Persephone's Return was created for (and WON!) the Bead Mavens Vernal Visions Challenge. I like challenges because they provide inspiration and purpose for my evening's play with beads, and this particular challenge was especially appealing, because I live in the frozen north land of Minnesota. Here's the view out the door next to my beading bay. This is on track to be the snowiest winter on record where I live, and personally, although I find beauty in almost every landscape, I have had enough of this season!
Below is the inspirational image the Maven's posted for their contest. Is there any question about why I'd rather live in their world? I find myself anxiously awaiting a day when the walk with my dog does not entail long underwear, hooded parka, scarf and boots. I felt the Maven's imagery provided a content and a color scheme I was totally ready to embrace.
Well, OK, in all fairness, there were two images provided. March is the month of, "In like a lion, out like and lamb," and the other image is colder and wintery. But I am ready to move forward, and so it was an easy choice for me.
This work of mine is a sister piece to "Zephyr's Spring Flower Neck Lace," created last year, about this same time. It is based on a piece of hand painted lace from Etsy seller Jennie's Heirlooms. I find working from the lace is a labor intensive process. I think most bead embroidery allows the application of many beads at a time, backstitching 3, 4, and even 5 in one needle stroke. Given the softness and vulnerability of the lace, I find I can apply just one bead at a time, stabilizing the lace as I go, and placing the beads in different relationships to the edges of the lace, depending on the result I want. When you examine the work from the front, I did not want the lace visible, and from the back, I did not want stitches visible. I found I frequently had to reinforce the lace with a darning stitch to give it the stability to allow me to embroider on it, and I tried to disguise that as well, but if you know what you are looking for, you can see it.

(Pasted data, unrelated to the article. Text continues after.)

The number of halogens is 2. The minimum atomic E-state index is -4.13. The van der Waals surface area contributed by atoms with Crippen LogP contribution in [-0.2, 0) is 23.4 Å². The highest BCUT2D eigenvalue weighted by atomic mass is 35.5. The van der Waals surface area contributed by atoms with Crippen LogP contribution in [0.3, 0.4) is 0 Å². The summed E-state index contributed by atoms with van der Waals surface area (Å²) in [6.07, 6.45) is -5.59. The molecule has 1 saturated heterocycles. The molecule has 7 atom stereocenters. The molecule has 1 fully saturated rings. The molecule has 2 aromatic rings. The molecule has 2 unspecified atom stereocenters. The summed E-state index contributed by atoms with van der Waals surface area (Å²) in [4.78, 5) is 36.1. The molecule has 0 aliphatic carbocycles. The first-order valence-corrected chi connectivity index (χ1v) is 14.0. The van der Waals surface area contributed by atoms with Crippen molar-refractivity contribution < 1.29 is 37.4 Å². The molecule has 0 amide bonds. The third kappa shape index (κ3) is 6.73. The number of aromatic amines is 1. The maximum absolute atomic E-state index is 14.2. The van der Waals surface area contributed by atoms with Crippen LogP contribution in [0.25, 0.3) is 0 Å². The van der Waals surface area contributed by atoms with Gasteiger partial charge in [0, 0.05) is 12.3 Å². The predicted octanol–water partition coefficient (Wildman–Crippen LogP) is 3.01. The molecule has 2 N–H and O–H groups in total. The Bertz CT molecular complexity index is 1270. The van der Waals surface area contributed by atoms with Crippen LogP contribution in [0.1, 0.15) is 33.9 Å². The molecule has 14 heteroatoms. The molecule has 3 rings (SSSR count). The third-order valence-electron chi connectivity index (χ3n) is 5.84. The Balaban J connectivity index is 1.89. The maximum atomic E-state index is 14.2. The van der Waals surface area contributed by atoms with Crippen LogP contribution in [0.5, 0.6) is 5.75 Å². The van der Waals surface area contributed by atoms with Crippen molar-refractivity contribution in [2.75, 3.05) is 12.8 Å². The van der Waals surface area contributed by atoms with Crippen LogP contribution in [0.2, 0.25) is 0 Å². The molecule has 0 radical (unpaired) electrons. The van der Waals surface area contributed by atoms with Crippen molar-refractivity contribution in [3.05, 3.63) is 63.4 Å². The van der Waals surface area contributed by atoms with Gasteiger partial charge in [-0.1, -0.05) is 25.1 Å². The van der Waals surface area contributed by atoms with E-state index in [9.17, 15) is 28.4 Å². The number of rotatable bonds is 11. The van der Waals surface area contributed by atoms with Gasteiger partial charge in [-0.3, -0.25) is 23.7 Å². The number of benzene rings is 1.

As a sister piece to Zephyr, and to honor the Vernal Equinox and return of springtime, I named the work for Persephone, the Greek goddess of springtime. Persephone was the unwilling wife of Hades, king of the underworld. Mythology says when she was stolen from the earth to live under ground with her husband, the flora of the earth died, and slept below the ground through the winter. Her return brought the rapid growth of flowers and grain.
My piece, designed to honor the balance that is the equinox, has formal symmetry, yet is organic in character. The delicate loveliness of Persephone’s Return springs forth from the slumbering earth in full bloom almost overnight. I anxiously await the vision of the first crocus, peeking out of the snow. And in the meantime, I have captured that joy in beads.